You were in Ellen’s [DeGeneres] ‘Coming Out’ episode. How proud are you of Ellen today?Oh, yeah, I mean, come on. She’s an iconic role model for everybody and to come out and be better than ever and perservere and not go back into the closet or apologize for her lifestyle, she’s part of our team. There’s so much to be said for people like that. She knows that she represents a huge community and has such a great responsibility and she does it so well! I cannot even imagine the amount of pressure she must be under to support and hold up the community.
Also, one of my proudest moments was to be involved with that show. No one knew. I mean, everybody was in tears. It opened the lines of communication for so many children and parents and you would not believe how many people the show touched. I was just so honored to be a part of that.
You are stepping behind-the-scenes as an agent at the modeling agency Women-Direct Model in New York. What makes you most excited about this venture? I have a wealth of information in this business and I never knew what I would do with it. I moved back to New York and had the opportunity to intern and learn at the modeling agency. If I’m taking action and I’m learning something, I look at it as it’s a great experience and opportunity. I realized that this opportunity was where I could really contribute. I am so grateful that I have an outlet to really help these young girls learn about this business – to teach them that it’s not about them personally, but about the business when things don’t work out, etc. You just have to keep going. It’s really nice to be able to talk to these girls and help them along. I want to make sure that they are safe, making money and taking care of themselves. This is another gift from the universe to me. I feel very respected in this role.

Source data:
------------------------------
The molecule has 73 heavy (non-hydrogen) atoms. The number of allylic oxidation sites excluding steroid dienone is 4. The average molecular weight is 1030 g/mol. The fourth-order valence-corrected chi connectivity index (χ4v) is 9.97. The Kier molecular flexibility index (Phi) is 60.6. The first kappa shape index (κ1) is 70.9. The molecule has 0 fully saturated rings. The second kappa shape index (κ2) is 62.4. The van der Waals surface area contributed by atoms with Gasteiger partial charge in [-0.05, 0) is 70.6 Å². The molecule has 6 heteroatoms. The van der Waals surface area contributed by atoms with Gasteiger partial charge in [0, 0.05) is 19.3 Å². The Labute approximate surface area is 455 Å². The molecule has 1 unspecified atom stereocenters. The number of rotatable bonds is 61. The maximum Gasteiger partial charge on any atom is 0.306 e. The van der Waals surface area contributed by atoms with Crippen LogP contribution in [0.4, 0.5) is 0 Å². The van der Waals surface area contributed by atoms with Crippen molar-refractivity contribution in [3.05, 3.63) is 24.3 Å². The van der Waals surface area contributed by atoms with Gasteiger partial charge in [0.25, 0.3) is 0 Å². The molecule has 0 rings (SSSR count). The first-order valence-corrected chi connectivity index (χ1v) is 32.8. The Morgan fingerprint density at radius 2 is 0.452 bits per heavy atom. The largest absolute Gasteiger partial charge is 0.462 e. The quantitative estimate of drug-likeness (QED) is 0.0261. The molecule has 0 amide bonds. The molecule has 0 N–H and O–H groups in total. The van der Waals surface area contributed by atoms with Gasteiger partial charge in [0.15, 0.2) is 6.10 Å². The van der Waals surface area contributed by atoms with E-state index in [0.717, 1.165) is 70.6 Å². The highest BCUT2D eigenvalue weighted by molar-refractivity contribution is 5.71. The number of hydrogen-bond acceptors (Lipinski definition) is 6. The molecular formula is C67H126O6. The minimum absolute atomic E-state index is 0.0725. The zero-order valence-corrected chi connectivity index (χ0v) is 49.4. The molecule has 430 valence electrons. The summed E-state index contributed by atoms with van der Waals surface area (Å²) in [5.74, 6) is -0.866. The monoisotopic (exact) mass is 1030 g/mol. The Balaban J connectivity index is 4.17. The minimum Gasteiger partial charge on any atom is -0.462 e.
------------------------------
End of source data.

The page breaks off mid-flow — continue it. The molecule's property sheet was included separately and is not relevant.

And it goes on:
Speaking of respect…I am in a place where I love to be and feel very confident in knowing this business. It’s nice to be respected for past work and not for who I’ve bedded [laughs].